Patience. A begrudging practice at times. Wayne Dwyer says: Infinite patience brings immediate results. This feels about right. When the impatience of my mind stamps its feet, for more - now! -it kicks up the dust - clouding the clarity of the moment. Have you ever rushed a moment - received it - looked over your shoulder at the past and wished you had savored it rather than slurped it down?
For example, I recently relocated - - with any relocation there are bits and bobs to be attended to: mail transfers, cooking supply stocking, sun block buying, and Internet connecting. For whatever reason, there was a bit of a cloud around the Internet installation - the computer guy was on vacation, the Internet company was also celebrating their Independence holiday and I was left with an, "Eh, it'll happen," for my timeline. Being from the East Coast, hyperventilation quickly kicked in. How would I check my email? How would I stay in touch? How would I shop for the new car I needed to get around this oddly large island? How would I write my book (I have been finding blame - casting for this one, for years)? How would I......? How would I? How would I?
I herumpfed about for a few days, driving daily to a lovely little coffee shop to zoom into the caffeinated connection of online-dom. One morning I woke up and realized: When I get Internet, I will have to find a job, a car, a reason to be on this island. I won't have an excuse to sip on latees and putz around the breeze-filled cafette. When I realized this - I realized the gift that I was being presented with: space. Space to be in between the known. I could kick and stamp my feet, or I could allow this moment to ease passed, with the reassurance that I will eventually be "online" and connected, and right now the only thing I needed was patience. It is not hard to see that my reaction was disproportionate to the actual situation. But the situation was an easy place to put all my angst about the uncertainty of my move: my work, my friends, my connections, my very identity was all wrapped around this Internet connection.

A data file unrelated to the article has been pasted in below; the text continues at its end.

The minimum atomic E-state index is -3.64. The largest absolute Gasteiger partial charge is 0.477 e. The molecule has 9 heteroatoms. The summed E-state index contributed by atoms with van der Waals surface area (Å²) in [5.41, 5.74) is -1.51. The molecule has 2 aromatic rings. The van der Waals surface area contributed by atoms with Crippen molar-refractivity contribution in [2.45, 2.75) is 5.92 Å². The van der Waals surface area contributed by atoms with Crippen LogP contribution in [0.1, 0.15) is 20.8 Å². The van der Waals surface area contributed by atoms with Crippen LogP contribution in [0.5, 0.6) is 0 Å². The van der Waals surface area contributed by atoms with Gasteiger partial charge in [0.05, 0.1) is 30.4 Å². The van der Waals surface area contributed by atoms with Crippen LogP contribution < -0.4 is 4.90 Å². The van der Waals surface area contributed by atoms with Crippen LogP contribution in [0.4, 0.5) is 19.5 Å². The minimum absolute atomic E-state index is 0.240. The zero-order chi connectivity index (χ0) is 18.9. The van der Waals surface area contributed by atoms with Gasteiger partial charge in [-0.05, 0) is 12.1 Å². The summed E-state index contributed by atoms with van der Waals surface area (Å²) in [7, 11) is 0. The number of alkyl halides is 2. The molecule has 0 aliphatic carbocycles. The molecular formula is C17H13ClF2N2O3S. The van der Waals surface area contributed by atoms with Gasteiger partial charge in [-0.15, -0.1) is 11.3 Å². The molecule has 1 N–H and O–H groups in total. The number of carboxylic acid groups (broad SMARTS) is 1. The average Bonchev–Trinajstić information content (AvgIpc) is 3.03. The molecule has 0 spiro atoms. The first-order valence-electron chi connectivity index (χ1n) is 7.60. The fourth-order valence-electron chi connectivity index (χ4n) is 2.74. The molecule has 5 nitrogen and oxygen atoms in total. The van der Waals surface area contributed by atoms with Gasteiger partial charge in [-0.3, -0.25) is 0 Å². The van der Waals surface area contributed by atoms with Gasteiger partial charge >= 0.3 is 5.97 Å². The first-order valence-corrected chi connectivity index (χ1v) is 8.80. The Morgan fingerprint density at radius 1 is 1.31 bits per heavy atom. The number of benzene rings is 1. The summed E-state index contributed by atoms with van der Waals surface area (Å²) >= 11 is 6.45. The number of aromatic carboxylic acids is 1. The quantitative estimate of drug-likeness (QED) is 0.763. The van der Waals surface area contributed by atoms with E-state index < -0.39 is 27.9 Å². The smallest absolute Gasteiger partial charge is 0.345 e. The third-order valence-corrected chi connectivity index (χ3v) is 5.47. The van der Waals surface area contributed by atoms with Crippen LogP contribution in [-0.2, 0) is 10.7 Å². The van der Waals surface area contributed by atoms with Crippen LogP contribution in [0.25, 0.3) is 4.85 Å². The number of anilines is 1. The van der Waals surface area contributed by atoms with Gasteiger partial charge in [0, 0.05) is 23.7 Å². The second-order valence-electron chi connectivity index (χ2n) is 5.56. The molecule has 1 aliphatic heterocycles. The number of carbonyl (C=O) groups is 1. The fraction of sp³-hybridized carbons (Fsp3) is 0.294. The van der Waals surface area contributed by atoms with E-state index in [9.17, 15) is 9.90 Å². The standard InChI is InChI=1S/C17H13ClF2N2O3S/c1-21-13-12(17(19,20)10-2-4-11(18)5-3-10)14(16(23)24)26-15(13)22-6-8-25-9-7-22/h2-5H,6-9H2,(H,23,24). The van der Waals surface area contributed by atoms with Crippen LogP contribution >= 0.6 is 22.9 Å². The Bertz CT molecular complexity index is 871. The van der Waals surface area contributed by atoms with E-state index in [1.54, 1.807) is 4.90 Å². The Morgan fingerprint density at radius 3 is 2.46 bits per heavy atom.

I believe life's lessons come in these stages. Practicing patience is practicing patience, whether it is in reference to an Internet connection or reestablishing my self in a new community, very far from what I have ever known, finding a job, finding a car, et cetra, et cetra. Just like on a little league field, whether the ball is being tossed in practice or in a game -- it needs to be hit. It is a gift to take the pressure-less moments to hone our skills, to cultivate our muscle memory (links to two different articles if this is a new concept for you), so that when another moment comes -- we can flow with ease in the tide of patience and the assurance of faith. The lila (sanksrit for "divine play") of life is ongoing whether I understand the timing or not is - at best - irrelevant. For me, there was a great release when I shifted into gratitude of - not being online - in fact, I picked up a novel and decided to indulge myself in reading good books and languid yoga practices, to lavish myself in the freedom of not doing...the very next day, the computer man arrived at the door and I was online - connected - back into the great wide world. Incidentally, the hold up for the online access was a previous misconfiguration - the router simply needed to be told how to read the configuration, or in my mind, the situation.
Like my perpetual teacher, my sweet dog Kyla featured in the photo, knows her moment of freedom will undoubtedly come, where she can bound around in all her glory, until that moment comes, she props herself in comfort and allows my busy-ness patiently. She may glare, she may nudge from time to time, but mostly she stretches out in comfort and acceptance. Sometimes, it seems, that the work is to elicit patience, to enable bounding rather than tiptoeing into the next great moment.
Teach us to care and not to care. Teach us to sit still.
- T. S. Elliot